Josh Huestis’s D-League adventure, a misplaced exercise in loyalty
July 23rd, 2014

(originally published elsewhere) A few days ago, Darnell Mayberry broke the story that Oklahoma City Thunder draft pick Josh Huestis might spend next year in the D-League, collecting a mere $25,000 or so salary, rather than sign in the NBA. This would be groundbreaking, not as the first first rounder to not sign immediately in the NBA (this happens quite often), but as the first to do so who instead signs in the D-League. It also makes absolutely no sense on the face of it. As useful as the D-League can be, its salaries are extremely uncompetitive. Players are paid by the league in one of three salary brackets, determined by their ability, and even though Huestis would no doubt be worthy of the highest D-League salary possible, that figure is still paltry. It will be comparable before tax with what an NBA 10 day contract pays, and when I say ‘comparable with’, I mean ‘slightly lower than’. Huestis would be doing so because the Thunder asked him to, in a pre-arranged deal running unnervingly close to the line. Tom Ziller speculated it, and Zach Lowe confirmed it. The projected second round or undrafted player going in the first round was indeed a eye opener, and it follows that, given that they may have been alone in wanting to take him that high, the Thunder felt they had the leverage to lean on him in this way. Apparently, to agent Mitchell Butler, the fact that it is the Thunder makes it all worthwhile. An analogous situation here is that of George Hill with the San Antonio Spurs in 2008. The Spurs took the IUPUI guard in the first round when no one expected them to, and used this as a means of leveraging him into accepting less than the customary […]

Posted by at 1:24 AM

“Consideration In Trades And Trade Structure” – a league instruction manual
July 11th, 2014

At the end of the July Moratorium each year, the league sends out a memo containing all of the findings from the audit it conducted during it. That audit is what the moratorium period is for – the moratorium is one long end-of-season book-keep in which it crunches all the numbers related to revenue, BRI, escrow, tax and the like, and makes determinations on both the past and the future. That memo generally filters through to the mainstream media – it has to, because it contains all the things that will make the league work next year, such as the salary cap numbers and exact size of the luxury tax threshold. It also contains things such as the latest projection of the season after next ($66.3 million salary cap, $80.7 million luxury tax threshold) and the sizes of next year’s exceptions. This year, however, the league sent out a second memo. Entitled “Consideration in Trades and Trade Structure”, it is a reminder and/or clarifier to teams about some of the specifics of what they can and cannot do in trades. Seemingly, they felt this was necessary Considering the presence of this memo suggests that some teams do not entirely understand the rules (or, perhaps, have been intent on pushing them back a bit), it is self-evidently the case that those of us outside of the league will not fully know them either. So, here goes. The memo is divided into two parts. The first part of the memo deals with what constitutes ‘consideration’ in trades, and is itself split into two parts. Part two of this first section concerns consideration in trades for non-playing personnel. Seemingly, in light of recent de facto coaching trades (whereby a team receives compensation for letting a non-playing member of staff out of their contract […]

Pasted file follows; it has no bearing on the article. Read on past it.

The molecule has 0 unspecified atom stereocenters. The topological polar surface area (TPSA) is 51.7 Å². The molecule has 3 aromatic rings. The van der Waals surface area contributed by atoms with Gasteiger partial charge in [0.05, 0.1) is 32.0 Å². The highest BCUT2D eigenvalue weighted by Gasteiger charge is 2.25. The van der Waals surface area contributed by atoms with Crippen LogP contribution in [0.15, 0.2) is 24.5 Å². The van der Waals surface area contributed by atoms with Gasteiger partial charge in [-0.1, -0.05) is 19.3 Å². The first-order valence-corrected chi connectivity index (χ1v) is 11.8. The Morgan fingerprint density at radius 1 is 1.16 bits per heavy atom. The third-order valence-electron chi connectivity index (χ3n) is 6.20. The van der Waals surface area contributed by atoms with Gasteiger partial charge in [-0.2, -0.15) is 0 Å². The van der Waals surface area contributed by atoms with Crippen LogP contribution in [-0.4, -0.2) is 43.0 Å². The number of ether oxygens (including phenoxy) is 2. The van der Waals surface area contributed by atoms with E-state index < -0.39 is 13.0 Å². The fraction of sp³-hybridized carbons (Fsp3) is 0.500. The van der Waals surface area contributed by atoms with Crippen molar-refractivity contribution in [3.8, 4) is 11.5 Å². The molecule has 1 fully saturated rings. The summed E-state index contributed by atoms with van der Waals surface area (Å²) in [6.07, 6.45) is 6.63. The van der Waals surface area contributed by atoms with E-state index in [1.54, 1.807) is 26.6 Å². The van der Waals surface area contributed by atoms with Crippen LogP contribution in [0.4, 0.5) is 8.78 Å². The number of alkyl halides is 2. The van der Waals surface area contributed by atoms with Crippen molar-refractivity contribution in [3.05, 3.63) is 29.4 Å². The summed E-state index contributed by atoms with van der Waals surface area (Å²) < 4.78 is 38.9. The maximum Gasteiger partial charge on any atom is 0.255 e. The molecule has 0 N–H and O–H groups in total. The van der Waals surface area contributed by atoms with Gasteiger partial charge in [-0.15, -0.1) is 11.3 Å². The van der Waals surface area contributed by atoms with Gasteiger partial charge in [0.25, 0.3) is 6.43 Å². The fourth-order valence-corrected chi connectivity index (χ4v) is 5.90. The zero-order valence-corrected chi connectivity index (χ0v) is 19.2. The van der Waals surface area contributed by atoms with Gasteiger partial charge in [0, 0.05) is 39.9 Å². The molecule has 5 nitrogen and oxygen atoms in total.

Posted by at 7:54 AM